Sharing, Learning, and Growing Together as SUSI Scholars, 2021

United Diversity: different yet similar

By: Shikha, Mariela and Sumera

Words from Bloggers: Sikha, Mariela and Sumera (SMS)

The Study of the United States Institute (SUSI) for Secondary Educators has immersed us in an exceptional learning program that has allowed us to open our minds to new perspectives and ways to understand not only how the USA works, but also other countries around the world. Academic sessions along with social hours and virtual homestay with American hosts is an absolutely amazing experience. In addition, the participants in the cohort from twenty different countries, no doubt, portray a vivid picture of the ‘melting pot’. Having known them all and learn so many great things with and from them is absolutely a rich treasure every educator must have once in a lifetime.   

Engaging Academic Sessions and Other Interactive Activities at SUSI, 2021

The academic sessions planned by the incredible team of the Institute of Training and Development (ITD) at Amherst have been so well organized and developed by exceptional professionals specialized in different subject areas who have enlightened us with their knowledge. We have had the opportunity to see interesting pre-recorded sessions that have helped us get immersed in each one of the topics and share thoughts, expertise, and beliefs not only with professors from the program but also with colleagues from many different countries around the world. The discussions and contributions that have been developed in each one of the sessions about relevant topics such as social movements, educational systems, politics, culture, volunteerism, and economy have made this experience motivating, enriching, and unique. Besides the excellent academic section, we have had the opportunity to be part of social hour sessions. The amazing activities planned by our colleagues have been so different, lovely, and creative allowing us to get to know each other in a better and funny way.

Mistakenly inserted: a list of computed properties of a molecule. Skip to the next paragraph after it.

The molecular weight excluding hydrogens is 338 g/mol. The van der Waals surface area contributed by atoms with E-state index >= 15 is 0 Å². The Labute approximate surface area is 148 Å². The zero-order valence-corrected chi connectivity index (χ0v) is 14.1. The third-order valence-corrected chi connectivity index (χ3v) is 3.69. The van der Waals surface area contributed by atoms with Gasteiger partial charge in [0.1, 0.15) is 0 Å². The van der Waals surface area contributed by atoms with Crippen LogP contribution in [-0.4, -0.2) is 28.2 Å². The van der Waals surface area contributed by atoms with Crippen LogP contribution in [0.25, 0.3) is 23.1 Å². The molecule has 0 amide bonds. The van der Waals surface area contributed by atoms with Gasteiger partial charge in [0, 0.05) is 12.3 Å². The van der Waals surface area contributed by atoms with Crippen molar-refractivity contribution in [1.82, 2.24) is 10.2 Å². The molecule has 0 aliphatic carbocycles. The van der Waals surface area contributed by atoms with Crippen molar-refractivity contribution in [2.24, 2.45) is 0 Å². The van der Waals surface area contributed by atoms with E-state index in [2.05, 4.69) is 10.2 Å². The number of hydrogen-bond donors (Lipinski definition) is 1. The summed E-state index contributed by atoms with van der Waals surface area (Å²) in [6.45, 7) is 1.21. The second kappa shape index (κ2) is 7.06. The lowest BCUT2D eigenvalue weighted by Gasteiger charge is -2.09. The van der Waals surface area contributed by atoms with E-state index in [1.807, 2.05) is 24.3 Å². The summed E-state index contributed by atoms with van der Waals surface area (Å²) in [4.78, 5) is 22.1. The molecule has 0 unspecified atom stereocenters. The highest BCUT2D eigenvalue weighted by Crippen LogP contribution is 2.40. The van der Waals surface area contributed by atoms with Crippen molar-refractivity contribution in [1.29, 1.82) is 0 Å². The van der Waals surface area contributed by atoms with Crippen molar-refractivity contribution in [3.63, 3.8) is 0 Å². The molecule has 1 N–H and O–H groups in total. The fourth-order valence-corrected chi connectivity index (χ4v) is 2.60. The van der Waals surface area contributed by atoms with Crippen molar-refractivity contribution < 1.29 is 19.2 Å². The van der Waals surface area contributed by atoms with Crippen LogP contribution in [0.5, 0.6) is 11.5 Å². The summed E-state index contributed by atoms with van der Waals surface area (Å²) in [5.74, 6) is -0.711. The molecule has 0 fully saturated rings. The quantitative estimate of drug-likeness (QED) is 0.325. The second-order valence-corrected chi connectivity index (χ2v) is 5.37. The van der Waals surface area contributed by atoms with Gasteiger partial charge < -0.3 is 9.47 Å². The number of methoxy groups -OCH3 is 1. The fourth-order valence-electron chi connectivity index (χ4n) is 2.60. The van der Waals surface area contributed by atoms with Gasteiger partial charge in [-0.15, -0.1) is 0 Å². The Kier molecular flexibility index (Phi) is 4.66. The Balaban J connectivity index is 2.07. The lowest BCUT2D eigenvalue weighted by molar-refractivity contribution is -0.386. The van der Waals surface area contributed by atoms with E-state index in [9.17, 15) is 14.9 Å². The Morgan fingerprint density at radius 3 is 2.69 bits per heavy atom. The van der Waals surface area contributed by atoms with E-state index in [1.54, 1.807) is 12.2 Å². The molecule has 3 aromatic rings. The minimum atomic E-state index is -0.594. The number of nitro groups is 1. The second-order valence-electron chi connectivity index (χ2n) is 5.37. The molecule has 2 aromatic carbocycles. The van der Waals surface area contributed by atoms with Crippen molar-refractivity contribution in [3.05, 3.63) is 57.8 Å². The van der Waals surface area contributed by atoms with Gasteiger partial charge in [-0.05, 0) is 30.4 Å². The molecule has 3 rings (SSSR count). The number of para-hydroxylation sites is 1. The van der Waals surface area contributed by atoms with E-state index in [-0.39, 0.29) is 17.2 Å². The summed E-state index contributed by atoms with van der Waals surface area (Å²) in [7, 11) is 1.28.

Another interesting and engaging activity planned in the program is the virtual homestay. Through these sessions, we had the opportunity to meet our host and his/her family, exchange cultural aspects from our countries, share and prepare recipes together, discuss important issues that we are living amidst, and talk about our jobs and personal things.  Looking forward to meeting these wonderful people in person soon.